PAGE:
The primary casualty of the relocation is TSQ Master Tower's 1953 vintage US&S 'UR' (Union Route) interlocking machine. The machine had remote control of crossovers at 1st Ave and Hunterspoint Ave.  I am unsure how those will be controlled prior to the RCC takeover.  The changeover was effective over the weekend of March 14th.

Wednesday, March 11, 2015

New Links!

Found a couple of signal related links I thought I'd share.  The first is the website of a rail photographer you might recognize from railpictures.net, especially for his night shots of signals in the MD, VA, WV area.  I think he has some print books out as well, but if you don't already have them you can enjoy a sample of his work here.

http://thewrightphotographyofthings.com/galleries/night-signals/

The second is more of an update since my old friend at www.redoveryellow.com has finally added some new content.  Instead of more western fare the dedicated signal surveyor has posted photo sets from the Chicago area and from the PRR Main Line.  Both sets date from the 2011 time frame so ALTO tower is still open. 


Finally I am not sure how I forgot about this site.  SimSig is a freemium model software application that simulates the Wescad type signaling software that has become standardized across the UK rail network.  The simulation is top notch and it is the best way to learn about a rather different model of railway signaling then what is present in North America.  The forums are also a good resource for UK signaling related information.  While all of the "official" release simulations are for sale there are many free user contributed simulations as well so go and give it a try.


Tuesday, March 3, 2015

RONDOUT Tower Closing and Other News

Well I have the sad duty to report that RONDOUT Tower in Rondout, IL will be closing on March 7th, 2015.  This tower was a former Milwaukee Road job, since taken over by Canadian Pacific and operated with the support of MERTA.  It's claim to fame is a 2x1 diamond with the EJE and features a US&S style unit lever CTC machine with local control of the relay plant.  The signals ans I suspect part of the interlocking logic itself have been updated with "modern" 1980 style searchlights and a recent search of the photo archive does not indicate that a re-signaling is in progress, only a transfer of the control to the CP dispatcher in Milwaukee.  I guess the value added of having eyes on the crossing was no longer seen as necessary.  Along with the re-signaling of Tower A-5 it appears that METRA is really trying to cut its cost on the Milwaukee division.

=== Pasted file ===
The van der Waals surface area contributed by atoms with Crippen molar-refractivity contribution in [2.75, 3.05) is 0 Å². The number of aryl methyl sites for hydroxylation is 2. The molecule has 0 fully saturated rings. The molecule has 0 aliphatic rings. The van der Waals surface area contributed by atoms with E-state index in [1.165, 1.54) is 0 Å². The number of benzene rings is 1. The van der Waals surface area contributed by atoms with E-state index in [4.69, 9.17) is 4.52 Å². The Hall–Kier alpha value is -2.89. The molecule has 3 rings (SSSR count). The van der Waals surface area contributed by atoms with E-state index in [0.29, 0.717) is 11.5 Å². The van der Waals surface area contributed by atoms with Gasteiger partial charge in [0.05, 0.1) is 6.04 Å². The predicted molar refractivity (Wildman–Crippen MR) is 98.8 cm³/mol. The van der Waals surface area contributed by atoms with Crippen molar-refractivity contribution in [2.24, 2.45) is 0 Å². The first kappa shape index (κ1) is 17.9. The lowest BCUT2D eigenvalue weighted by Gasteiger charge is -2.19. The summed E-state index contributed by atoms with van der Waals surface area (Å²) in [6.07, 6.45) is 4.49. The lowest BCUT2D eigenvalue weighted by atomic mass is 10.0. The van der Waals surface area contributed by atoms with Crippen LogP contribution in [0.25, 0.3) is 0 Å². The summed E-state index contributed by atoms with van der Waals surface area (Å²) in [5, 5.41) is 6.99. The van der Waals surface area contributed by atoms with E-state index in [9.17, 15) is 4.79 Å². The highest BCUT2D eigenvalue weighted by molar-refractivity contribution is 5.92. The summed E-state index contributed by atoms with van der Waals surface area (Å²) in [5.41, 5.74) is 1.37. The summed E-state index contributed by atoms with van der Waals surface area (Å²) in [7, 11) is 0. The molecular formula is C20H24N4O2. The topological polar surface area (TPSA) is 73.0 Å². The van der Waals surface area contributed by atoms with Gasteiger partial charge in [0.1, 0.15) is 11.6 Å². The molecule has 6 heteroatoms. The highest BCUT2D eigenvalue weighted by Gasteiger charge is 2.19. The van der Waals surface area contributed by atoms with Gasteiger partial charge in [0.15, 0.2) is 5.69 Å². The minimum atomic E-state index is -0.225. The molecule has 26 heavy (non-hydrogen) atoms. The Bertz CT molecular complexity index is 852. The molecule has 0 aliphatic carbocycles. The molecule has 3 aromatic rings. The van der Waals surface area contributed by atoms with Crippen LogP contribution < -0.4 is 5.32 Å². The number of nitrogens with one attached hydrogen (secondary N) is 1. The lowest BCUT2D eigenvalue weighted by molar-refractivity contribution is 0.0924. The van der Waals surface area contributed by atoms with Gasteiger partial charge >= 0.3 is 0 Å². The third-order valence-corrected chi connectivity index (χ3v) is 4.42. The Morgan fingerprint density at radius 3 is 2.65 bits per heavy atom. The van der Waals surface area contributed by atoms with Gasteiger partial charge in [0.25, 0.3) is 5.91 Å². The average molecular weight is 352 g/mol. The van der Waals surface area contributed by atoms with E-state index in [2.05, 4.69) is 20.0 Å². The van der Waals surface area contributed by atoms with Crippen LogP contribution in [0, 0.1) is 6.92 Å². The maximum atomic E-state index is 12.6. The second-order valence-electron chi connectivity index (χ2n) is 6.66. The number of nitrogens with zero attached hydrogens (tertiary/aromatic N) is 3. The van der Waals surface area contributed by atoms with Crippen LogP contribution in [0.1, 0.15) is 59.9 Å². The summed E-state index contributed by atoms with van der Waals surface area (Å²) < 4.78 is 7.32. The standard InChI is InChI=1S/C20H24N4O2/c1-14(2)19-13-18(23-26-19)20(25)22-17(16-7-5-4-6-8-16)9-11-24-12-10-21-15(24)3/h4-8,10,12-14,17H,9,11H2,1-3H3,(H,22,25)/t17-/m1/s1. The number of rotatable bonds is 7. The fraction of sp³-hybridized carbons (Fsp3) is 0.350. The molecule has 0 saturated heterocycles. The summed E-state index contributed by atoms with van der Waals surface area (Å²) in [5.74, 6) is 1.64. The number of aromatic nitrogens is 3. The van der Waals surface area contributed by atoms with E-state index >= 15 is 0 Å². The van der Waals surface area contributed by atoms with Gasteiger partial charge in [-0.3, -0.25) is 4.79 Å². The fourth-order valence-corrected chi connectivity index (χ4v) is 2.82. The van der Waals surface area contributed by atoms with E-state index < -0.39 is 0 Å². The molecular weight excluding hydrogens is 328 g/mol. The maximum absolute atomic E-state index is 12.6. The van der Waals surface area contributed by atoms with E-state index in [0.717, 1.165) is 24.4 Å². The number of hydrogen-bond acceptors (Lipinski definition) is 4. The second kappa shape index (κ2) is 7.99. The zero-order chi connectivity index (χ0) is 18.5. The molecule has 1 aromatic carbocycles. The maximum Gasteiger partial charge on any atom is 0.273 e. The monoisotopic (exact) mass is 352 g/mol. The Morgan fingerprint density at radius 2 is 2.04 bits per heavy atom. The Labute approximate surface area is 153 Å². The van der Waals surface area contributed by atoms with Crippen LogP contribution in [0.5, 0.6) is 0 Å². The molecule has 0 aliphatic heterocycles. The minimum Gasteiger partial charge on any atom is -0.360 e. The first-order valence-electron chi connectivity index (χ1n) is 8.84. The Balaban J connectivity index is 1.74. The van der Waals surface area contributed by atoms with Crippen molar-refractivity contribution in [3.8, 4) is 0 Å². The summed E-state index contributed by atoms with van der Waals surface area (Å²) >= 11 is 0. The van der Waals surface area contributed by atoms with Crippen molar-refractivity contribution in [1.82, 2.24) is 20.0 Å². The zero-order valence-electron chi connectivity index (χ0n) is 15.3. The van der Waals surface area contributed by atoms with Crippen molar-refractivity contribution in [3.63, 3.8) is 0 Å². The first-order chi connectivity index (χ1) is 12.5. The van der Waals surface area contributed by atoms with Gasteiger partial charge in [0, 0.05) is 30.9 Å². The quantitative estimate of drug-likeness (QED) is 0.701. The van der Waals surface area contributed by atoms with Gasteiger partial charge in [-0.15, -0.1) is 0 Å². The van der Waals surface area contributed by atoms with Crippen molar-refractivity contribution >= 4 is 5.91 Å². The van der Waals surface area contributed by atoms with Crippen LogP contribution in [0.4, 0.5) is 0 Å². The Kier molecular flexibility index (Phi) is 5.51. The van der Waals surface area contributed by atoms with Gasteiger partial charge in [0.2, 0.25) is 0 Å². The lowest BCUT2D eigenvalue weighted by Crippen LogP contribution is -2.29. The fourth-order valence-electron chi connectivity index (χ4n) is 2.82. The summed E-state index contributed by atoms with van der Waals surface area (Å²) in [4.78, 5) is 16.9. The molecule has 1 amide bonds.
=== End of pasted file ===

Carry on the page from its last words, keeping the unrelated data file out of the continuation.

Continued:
In other news some of the frozen-in-time ATSF semaphores are being replaced as the US&S T-2 mechanisms wear our beyond economical repair.  With capitol funding for this line still scarce no wide-scale replacement is anticipated.

http://www.railpictures.net/viewphoto.php?id=520104&nseq=395

NJT completed the installation of Rule 562 operation between DOVER and Lake Hopatcong on the former DL&W main.  This setup replaced a previous 261/251 arrangement that was in place to allow easy access to a spur track and crossover with the more lenient ABS rules on one track.  Here at Hopatcong we see 'C' boards up for eastbound movements.

http://www.railpictures.net/viewphoto.php?id=520081&nseq=418

You know it's examples such as these that makes me realize that there probably isn't exactly any specific malice towards old signaling when CSX is ready to replace a Darth Vader cantilever at FB interlocking in Fredericksburg, VA with a new Darth Vader cantilever, just because they can't be bothered to test signals in situ.  The real irony is that around 2005 the "old" canti replaced another modern type RF&P cantilever.  I guess money does grow on trees.

http://www.railpictures.net/viewphoto.php?id=519509&nseq=0

It looks like the joint C&O/SOU cantilever at Orange, VA is not long for this world.  In 2012 this canti lost the C&O facing entrance signal, but was given a reprieve due to the Southern RR entrance signal.  Is it just me or does the replacement Darth Vader appear to use C&O indications like its elephant eared forebearer?  I suspect it does!


Will the installation of a third track between CP-412 and CP-415 on the NS Chicago Line mean the demise of this classic NYC signal bridge?  Probably.

http://www.rrpicturearchives.net/showPicture.aspx?id=4071476

Last, but definitely not least it appears that NS is finally making its move to eliminate the Rule 251 operation on the Enola Branch between STELL and I assume SHOCKS (or WAGO).   NS caltilevers with Rule 562 'C' boards are up a STELL and the pneumatic point machines have already been replaced.  At some point since my 2012 visit a trailing crosover was installed at WAGO to ready it for regular use in bi-directional operation.